1. EXERCISE BASIC SECURITY MEASURES, AND MAKE VIGILANCE AND CONSCIOUSNESS OF SURROUNDINGS SECOND NATURE.
Exercise simple but effective security measures. Cultivate the practice of automatically locking doors and rolling up windows while inside a vehicle. These little habits, once acquired, will go a long way towards eliminating the easiest opportunity for carnappers to enter your vehicle. Avoid leaving keys in the ignition or anywhere else inside your vehicle when stepping out, even for a few minutes. A few minutes are enough for a sharp-eyed carnapper to get into your vehicle and drive it away.
Be alert and be aware of your surroundings at all times. Note the behaviour of persons near your vehicle before you alight from or enter it, as criminals accosting you may simply be waiting for you to unlock the door. Leaving valuables inside your vehicle, in plain view, is highly discouraged. These may tempt not only carnappers but robbers as well. People with valuables in plain view are also more vulnerable targets for carnappers as these items suggest the financial status of the vehicle’s owner.
2. AS MUCH AS POSSIBLE, AVOID DIMLY-LIT AND UNFREQUENTED AREAS, AND ALWAYS BE CAUTIOUS WHEN DEALING WITH STRANGERS.
Dimly lit or secluded areas, or areas of poor visibility, afford carnappers the perfect cover. Therefore, when parking or stopping, avoid these areas as much as possible. Especially during evenings, prefer areas with adequate lighting (such as gasoline stations and 24/7 convenience stores or other establishments) and, as much as possible, within view of the public or a busy street.
Always be cautious when dealing with strangers. This includes being wary of hitchhikers, people flagging down your vehicle to ask for assistance, and even those who look like officers. Carnappers have become creative in their pretenses and ruses, such that the best way to prevail against them is to be vigilant and cautious at all times. Many incidents have been reported where carnappers pretend to be police or military officers, taking advantage of the public’s natural impulse to respect and defer to authorities. In these cases, always remember that not even authorities can force you to step out of your vehicle if there is no legal justification for it. If you were flagged down without any readily obvious reason, be on guard. If you absolutely need to step out of your vehicle, make sure you do so without compromising your security.
3. INVEST IN DETERRENTS, SUCH AS A STEERING WHEEL LOCK, A CAR ALARM, OR A SLOT IN A SECURED PARKING SPACE.
It is also advisable that you employ deterrent measures. These would include purchasing steering wheel locks, car alarms, and a slot in a parking space that is well-lit, secured, and sufficiently guarded. These measures make your vehicle a difficult, and therefore less attractive, target for carnappers.
4. KEEP YOUR WIT S ABOUT YOU WHEN YOU FIGURE IN AN APPARENT ACCIDENT; NEVER DISCOUN'I` THE POSSIBILITY THAT IT IS MERELYA RUSE.
The "Bump and Rob" modus operandi, as discussed above, has
become more and more common. Thus, the PNP advises that if you are
bumped by another vehicle, do not step out immediately. Observe your
surroundings, as well as the demeanor of the occupants of the other
vehicle. Take note of the other vehicle's plate number and its description,
and familiarize yourself with its driver's face. Then, without alighting,
signal to or communicate with the other driver for him to follow you to a
police station or, at the very least, a secure or busy area. If you absolutely need to step out, take your keys and valuables with you.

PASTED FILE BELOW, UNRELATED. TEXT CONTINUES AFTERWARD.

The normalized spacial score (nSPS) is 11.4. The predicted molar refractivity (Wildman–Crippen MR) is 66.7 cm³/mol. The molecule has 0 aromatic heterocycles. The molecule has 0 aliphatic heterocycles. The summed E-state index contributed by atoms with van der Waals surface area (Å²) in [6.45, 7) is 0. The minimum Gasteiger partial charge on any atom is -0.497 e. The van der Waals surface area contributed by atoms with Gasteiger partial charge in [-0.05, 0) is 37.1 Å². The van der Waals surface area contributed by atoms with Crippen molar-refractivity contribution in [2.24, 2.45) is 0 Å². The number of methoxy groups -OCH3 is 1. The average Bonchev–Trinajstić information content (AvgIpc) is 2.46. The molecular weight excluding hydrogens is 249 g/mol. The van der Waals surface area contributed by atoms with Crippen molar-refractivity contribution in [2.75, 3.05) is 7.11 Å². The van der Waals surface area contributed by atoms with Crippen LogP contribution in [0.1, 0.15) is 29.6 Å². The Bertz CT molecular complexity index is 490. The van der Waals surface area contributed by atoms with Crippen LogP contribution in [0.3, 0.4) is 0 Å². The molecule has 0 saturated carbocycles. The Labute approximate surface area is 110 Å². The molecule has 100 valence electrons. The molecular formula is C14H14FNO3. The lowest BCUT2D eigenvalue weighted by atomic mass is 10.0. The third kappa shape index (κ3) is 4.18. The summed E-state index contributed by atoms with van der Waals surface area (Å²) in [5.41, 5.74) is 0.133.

In case you figure in an accident, it is prudent and wise to be on guard and to always entertain the possibility that it can be a ruse, especially if the circumstances of the supposed accident would suggest so. Thus, always keep your wits about you; while dealing with the supposed accident, never let your guard down in case attempts to forcibly take your vehicle are made while you are distracted. Always think twice before stepping out, and never lose sight of the need for you to secure yourself and your vehicle at all times.
5. TRUST YOUR IN STINCTS.
If anything or anyone makes you uneasy or uncertain, such as an approaching stranger or a suspicious looking vehicle, it would be better to trust your instincts and drive away, or at least take necessary precautions for your safety.
6. BE VIGILANT AND AWARE ABOUT CARNAPPING; ALWAYS KEEP EMERGENCY CONTACT NUMBERS HANDY.
Always be informed about the various modus operandi of carnappers. Take note of carnapping hotspots. Once you know these details, you will have an idea on what to guard against and how to avoid them. Share what you know with family and friends so that they can protect themselves too. Information is key, and in this regard, should be a life-saver as well.
Store police numbers in your mobile and memorize one or two for good measure. Below are some numbersz you can call:
|117||Philippine National Police (Emergency Hotline)|
|(632) 723-04-01||Philippine National Police (Non-Emergency)|
|PNP Task Force Limbas/ Anti- local 4359 Carnapping For Highway Robbery & Other Motor Vehicle Related Crimes|
7. VALUE YOUR LIFE ABOVE ALL ELSE; IN CASE YOU ARE CON FRON TED BY A CARNAPPER, YIELD YOUR VEHICLE AND REPORT THE INCIDENT AT THE FIRST CLEAR OPPORTUNITY.
If you become a victim of carnappers - especially of SAGI or STM- and you are face to face with your assailant, remember that your life is more important than your vehicle. The latter can be recovered, or replaced, but your life or those of your loved ones cannot. Therefore, suppress your instinct to ward off carnappers and just yield your vehicle. Do not forget that while only one carnapper confronts you, there may be many others lurking around, ready to aid their co-conspirator if you attempt to resist. As we have seen, carnappers will not hesitate to take your life if it will guarantee tl1en1 their haul. The best remedy is for you to report the incident immediately at the first clear opportunity and to allow our law enforcers to resolve your case in due course.
This Advisory is issued by the DOJ in line with its thrust to take a proactive stance and a dynamic approach in criminal justice concerns. All are enjoined to disseminate and faithfully observe this Advisory.
LEILA M. DE LIMA